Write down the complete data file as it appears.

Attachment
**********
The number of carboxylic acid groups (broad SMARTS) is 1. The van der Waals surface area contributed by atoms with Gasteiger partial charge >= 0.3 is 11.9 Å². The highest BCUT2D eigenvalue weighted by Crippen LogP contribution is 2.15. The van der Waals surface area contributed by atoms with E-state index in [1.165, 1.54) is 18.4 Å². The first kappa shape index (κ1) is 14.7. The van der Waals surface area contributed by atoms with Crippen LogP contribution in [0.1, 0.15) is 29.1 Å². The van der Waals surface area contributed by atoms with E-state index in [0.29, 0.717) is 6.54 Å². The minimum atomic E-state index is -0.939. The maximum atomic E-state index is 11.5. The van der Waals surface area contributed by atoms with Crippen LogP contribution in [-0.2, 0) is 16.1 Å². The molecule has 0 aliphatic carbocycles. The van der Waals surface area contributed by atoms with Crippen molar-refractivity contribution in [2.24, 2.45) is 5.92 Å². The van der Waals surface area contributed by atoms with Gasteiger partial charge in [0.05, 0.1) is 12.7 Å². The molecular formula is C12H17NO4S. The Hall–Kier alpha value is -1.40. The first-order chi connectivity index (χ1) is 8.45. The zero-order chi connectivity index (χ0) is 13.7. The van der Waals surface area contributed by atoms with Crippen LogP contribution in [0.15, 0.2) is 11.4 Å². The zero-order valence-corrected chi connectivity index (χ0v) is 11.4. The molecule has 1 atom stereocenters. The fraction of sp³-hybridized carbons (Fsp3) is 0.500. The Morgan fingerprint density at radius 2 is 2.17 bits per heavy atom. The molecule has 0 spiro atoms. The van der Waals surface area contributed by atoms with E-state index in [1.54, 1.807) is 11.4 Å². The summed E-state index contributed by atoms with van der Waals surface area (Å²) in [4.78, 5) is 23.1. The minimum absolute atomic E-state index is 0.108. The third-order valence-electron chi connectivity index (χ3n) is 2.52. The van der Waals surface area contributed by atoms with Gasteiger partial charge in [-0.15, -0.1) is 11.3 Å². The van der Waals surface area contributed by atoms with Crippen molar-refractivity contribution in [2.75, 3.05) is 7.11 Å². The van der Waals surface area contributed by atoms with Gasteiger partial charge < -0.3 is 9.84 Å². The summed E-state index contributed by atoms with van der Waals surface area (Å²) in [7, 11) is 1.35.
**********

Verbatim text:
The number of carboxylic acid groups (broad SMARTS) is 1. The van der Waals surface area contributed by atoms with Gasteiger partial charge >= 0.3 is 11.9 Å². The highest BCUT2D eigenvalue weighted by Crippen LogP contribution is 2.15. The van der Waals surface area contributed by atoms with E-state index in [1.165, 1.54) is 18.4 Å². The first kappa shape index (κ1) is 14.7. The van der Waals surface area contributed by atoms with Crippen LogP contribution in [0.1, 0.15) is 29.1 Å². The van der Waals surface area contributed by atoms with E-state index in [0.29, 0.717) is 6.54 Å². The minimum atomic E-state index is -0.939. The maximum atomic E-state index is 11.5. The van der Waals surface area contributed by atoms with Crippen LogP contribution in [-0.2, 0) is 16.1 Å². The molecule has 0 aliphatic carbocycles. The van der Waals surface area contributed by atoms with Crippen molar-refractivity contribution in [2.24, 2.45) is 5.92 Å². The van der Waals surface area contributed by atoms with Gasteiger partial charge in [0.05, 0.1) is 12.7 Å². The molecular formula is C12H17NO4S. The Hall–Kier alpha value is -1.40. The first-order chi connectivity index (χ1) is 8.45. The zero-order chi connectivity index (χ0) is 13.7. The van der Waals surface area contributed by atoms with Crippen LogP contribution in [0.15, 0.2) is 11.4 Å². The zero-order valence-corrected chi connectivity index (χ0v) is 11.4. The molecule has 1 atom stereocenters. The fraction of sp³-hybridized carbons (Fsp3) is 0.500. The Morgan fingerprint density at radius 2 is 2.17 bits per heavy atom. The molecule has 0 spiro atoms. The van der Waals surface area contributed by atoms with E-state index in [1.54, 1.807) is 11.4 Å². The summed E-state index contributed by atoms with van der Waals surface area (Å²) in [4.78, 5) is 23.1. The minimum absolute atomic E-state index is 0.108. The third-order valence-electron chi connectivity index (χ3n) is 2.52. The van der Waals surface area contributed by atoms with Gasteiger partial charge in [-0.15, -0.1) is 11.3 Å². The van der Waals surface area contributed by atoms with Crippen molar-refractivity contribution in [2.75, 3.05) is 7.11 Å². The van der Waals surface area contributed by atoms with Gasteiger partial charge < -0.3 is 9.84 Å². The summed E-state index contributed by atoms with van der Waals surface area (Å²) in [7, 11) is 1.35.